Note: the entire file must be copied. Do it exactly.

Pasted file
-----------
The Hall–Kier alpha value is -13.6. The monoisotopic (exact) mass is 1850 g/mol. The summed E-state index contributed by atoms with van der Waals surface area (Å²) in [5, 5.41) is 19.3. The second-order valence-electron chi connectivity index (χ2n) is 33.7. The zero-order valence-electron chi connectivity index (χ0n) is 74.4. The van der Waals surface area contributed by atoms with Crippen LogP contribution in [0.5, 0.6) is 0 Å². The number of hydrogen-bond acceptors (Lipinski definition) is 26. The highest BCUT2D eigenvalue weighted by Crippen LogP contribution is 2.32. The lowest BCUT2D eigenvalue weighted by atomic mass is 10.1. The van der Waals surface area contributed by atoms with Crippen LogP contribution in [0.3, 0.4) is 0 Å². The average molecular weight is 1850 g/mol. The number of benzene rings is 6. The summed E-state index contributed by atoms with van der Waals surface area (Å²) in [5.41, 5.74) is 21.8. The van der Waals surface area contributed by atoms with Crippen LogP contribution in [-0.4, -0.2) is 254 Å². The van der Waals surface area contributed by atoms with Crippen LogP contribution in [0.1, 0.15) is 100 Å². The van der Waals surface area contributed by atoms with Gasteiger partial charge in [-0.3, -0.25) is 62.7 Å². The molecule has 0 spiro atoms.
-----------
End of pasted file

The Hall–Kier alpha value is -13.6. The monoisotopic (exact) mass is 1850 g/mol. The summed E-state index contributed by atoms with van der Waals surface area (Å²) in [5, 5.41) is 19.3. The second-order valence-electron chi connectivity index (χ2n) is 33.7. The zero-order valence-electron chi connectivity index (χ0n) is 74.4. The van der Waals surface area contributed by atoms with Crippen LogP contribution in [0.5, 0.6) is 0 Å². The number of hydrogen-bond acceptors (Lipinski definition) is 26. The highest BCUT2D eigenvalue weighted by Crippen LogP contribution is 2.32. The lowest BCUT2D eigenvalue weighted by atomic mass is 10.1. The van der Waals surface area contributed by atoms with Crippen LogP contribution in [0.3, 0.4) is 0 Å². The average molecular weight is 1850 g/mol. The number of benzene rings is 6. The summed E-state index contributed by atoms with van der Waals surface area (Å²) in [5.41, 5.74) is 21.8. The van der Waals surface area contributed by atoms with Crippen LogP contribution in [-0.4, -0.2) is 254 Å². The van der Waals surface area contributed by atoms with Crippen LogP contribution in [0.1, 0.15) is 100 Å². The van der Waals surface area contributed by atoms with Gasteiger partial charge in [-0.3, -0.25) is 62.7 Å². The molecule has 0 spiro atoms.